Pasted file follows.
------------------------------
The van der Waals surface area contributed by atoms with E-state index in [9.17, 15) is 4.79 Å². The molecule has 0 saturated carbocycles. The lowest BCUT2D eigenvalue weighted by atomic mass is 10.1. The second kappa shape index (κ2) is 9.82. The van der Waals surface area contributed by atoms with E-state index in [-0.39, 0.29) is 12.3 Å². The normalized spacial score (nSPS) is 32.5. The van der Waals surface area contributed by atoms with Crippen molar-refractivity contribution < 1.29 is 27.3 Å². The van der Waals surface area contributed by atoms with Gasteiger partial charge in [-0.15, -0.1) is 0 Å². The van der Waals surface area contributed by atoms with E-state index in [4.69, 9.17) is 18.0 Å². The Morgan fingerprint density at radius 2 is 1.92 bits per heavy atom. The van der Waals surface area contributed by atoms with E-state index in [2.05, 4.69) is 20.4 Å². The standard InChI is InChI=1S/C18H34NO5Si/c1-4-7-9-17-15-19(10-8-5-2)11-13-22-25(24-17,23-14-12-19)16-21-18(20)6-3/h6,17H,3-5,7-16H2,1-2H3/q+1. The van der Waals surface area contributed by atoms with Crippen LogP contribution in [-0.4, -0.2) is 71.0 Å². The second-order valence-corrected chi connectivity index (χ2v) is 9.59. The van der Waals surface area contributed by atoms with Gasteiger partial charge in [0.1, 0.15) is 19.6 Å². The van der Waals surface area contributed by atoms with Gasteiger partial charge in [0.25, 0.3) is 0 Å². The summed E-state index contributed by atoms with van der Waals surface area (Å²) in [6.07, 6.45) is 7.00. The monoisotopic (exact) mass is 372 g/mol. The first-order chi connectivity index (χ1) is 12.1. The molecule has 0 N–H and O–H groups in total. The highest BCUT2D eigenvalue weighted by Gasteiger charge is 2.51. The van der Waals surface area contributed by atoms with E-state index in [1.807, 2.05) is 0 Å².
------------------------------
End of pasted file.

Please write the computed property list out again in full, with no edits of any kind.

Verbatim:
The van der Waals surface area contributed by atoms with E-state index in [9.17, 15) is 4.79 Å². The molecule has 0 saturated carbocycles. The lowest BCUT2D eigenvalue weighted by atomic mass is 10.1. The second kappa shape index (κ2) is 9.82. The van der Waals surface area contributed by atoms with E-state index in [-0.39, 0.29) is 12.3 Å². The normalized spacial score (nSPS) is 32.5. The van der Waals surface area contributed by atoms with Crippen molar-refractivity contribution < 1.29 is 27.3 Å². The van der Waals surface area contributed by atoms with Gasteiger partial charge in [-0.15, -0.1) is 0 Å². The van der Waals surface area contributed by atoms with E-state index in [4.69, 9.17) is 18.0 Å². The Morgan fingerprint density at radius 2 is 1.92 bits per heavy atom. The van der Waals surface area contributed by atoms with E-state index in [2.05, 4.69) is 20.4 Å². The standard InChI is InChI=1S/C18H34NO5Si/c1-4-7-9-17-15-19(10-8-5-2)11-13-22-25(24-17,23-14-12-19)16-21-18(20)6-3/h6,17H,3-5,7-16H2,1-2H3/q+1. The van der Waals surface area contributed by atoms with Crippen LogP contribution in [-0.4, -0.2) is 71.0 Å². The second-order valence-corrected chi connectivity index (χ2v) is 9.59. The van der Waals surface area contributed by atoms with Gasteiger partial charge in [0.1, 0.15) is 19.6 Å². The van der Waals surface area contributed by atoms with Gasteiger partial charge in [0.25, 0.3) is 0 Å². The summed E-state index contributed by atoms with van der Waals surface area (Å²) in [6.07, 6.45) is 7.00. The monoisotopic (exact) mass is 372 g/mol. The first-order chi connectivity index (χ1) is 12.1. The molecule has 0 N–H and O–H groups in total. The highest BCUT2D eigenvalue weighted by Gasteiger charge is 2.51. The van der Waals surface area contributed by atoms with E-state index in [1.807, 2.05) is 0 Å².